However the conclusion of the article is a complete joke:

    “But what we do know is that the climate has fluctuated throughout history; in the past the driving force for the changes was the Earth’s orbital pattern, NOW the driving force is green house gas emissions.”

    Thats very funny : Only after 5000 years the driving force of the orbital pattern of the Earth purely disapeared !!!!!
    Maybe those climate specialists are also fascinated by the temporary random and ocasional Earth’s orbit ! lol

    At least they could have been more coherent. If in the end they wanted no matter how to blame gas emissions they could have calculated the “Earth especially warm period” also because of another important green house gas emission : The now well known flatulence of Mammoth´s wich alike the article itself, also smells to bullshit…

    Francisco, Lisbon, Portugal

    Reply
  2. There’s a whole lot wrong with this article.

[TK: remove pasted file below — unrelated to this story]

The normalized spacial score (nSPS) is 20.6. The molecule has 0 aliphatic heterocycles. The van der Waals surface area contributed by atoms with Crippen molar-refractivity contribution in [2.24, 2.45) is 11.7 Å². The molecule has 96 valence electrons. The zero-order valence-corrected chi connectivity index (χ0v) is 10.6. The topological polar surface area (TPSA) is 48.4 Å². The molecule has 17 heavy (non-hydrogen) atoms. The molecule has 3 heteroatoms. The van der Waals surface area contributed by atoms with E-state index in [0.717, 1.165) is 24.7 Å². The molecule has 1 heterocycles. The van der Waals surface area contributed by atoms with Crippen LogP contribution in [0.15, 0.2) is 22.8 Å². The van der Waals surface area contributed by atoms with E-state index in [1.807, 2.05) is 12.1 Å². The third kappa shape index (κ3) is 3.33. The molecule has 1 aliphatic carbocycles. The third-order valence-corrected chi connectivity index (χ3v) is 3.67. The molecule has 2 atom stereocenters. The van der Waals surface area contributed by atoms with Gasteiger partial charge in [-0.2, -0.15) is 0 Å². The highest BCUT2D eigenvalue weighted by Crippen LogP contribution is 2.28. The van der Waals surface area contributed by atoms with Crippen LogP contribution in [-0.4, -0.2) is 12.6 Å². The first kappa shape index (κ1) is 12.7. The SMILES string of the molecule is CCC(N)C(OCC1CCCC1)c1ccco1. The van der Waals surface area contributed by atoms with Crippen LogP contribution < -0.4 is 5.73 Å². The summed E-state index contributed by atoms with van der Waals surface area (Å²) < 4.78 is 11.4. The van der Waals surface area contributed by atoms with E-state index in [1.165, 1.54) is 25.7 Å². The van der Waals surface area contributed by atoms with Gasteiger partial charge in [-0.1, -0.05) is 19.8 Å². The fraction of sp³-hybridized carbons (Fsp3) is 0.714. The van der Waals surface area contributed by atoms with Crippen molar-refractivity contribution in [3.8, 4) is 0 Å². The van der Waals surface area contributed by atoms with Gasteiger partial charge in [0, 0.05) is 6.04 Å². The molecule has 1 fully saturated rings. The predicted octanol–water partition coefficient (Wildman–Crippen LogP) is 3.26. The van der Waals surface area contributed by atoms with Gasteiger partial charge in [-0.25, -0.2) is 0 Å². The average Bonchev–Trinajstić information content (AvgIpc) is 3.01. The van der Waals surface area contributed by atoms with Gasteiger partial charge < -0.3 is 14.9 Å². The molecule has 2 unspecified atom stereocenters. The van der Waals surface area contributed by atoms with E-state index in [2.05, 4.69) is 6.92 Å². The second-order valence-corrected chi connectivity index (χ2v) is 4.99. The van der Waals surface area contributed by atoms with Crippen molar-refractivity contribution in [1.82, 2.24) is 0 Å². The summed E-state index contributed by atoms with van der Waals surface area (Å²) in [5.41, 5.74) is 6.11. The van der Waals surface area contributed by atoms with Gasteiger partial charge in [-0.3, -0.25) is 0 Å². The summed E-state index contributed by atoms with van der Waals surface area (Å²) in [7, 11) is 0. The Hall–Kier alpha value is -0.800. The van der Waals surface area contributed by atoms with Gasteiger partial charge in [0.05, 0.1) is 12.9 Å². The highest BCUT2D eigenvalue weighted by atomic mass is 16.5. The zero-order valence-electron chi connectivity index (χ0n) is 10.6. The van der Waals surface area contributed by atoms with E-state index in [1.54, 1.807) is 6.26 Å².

Just one for starters. The first statement.


    Several hundreds of millions of people in Southeast Asia depend, to varying degrees, on the freshwater reservoirs of the Himalayan glaciers.

    Here’s a picture so you can see

    http://rajeev-dubey.blogspot.co.uk/2011/05/trek-to-milam-glacier-himalayas-india.html

    Next to the output stream of a glacier, in summer when the temperature is high and the outflow of melt water high.

    Hmm, several hundreds of millions of people rely on a few streams like that for all their water.

    Yes – right.

    Here’s a nice picture of a river that those people do rely on

    http://www.vagabondjourney.com/2010-1/10-4619-sunrise-ganges-river-varanasi.jpg

    It’s large.

    Now even combining the outflow from lots of glaciers, it doesn’t come to more than a spit ball in the context of the river flow.

    So where does the water come from?

    http://newsimg.bbc.co.uk/media/images/41966000/jpg/_41966554_india_ap416.jpg

    It’s from the Monsoon. It’s rain. It’s not melt water from glaciers.

    If the first sentence is complete codswallop, the rest of the article is suspect.

    Reply
    • I dunno. The editors at Science seemed to think it made sense:

      T. Bolch, A. Kulkarni, A. Kääb, C. Huggel, F. Paul, J.G. Cogley, H. Frey, J.S. Kargel, K. Fujita, M. Scheel, S. Bajracharya, M. Stoffel. The State and Fate of Himalayan Glaciers. Science. 20 April, 2012. doi: 10.1126/science.1215828.

      Reply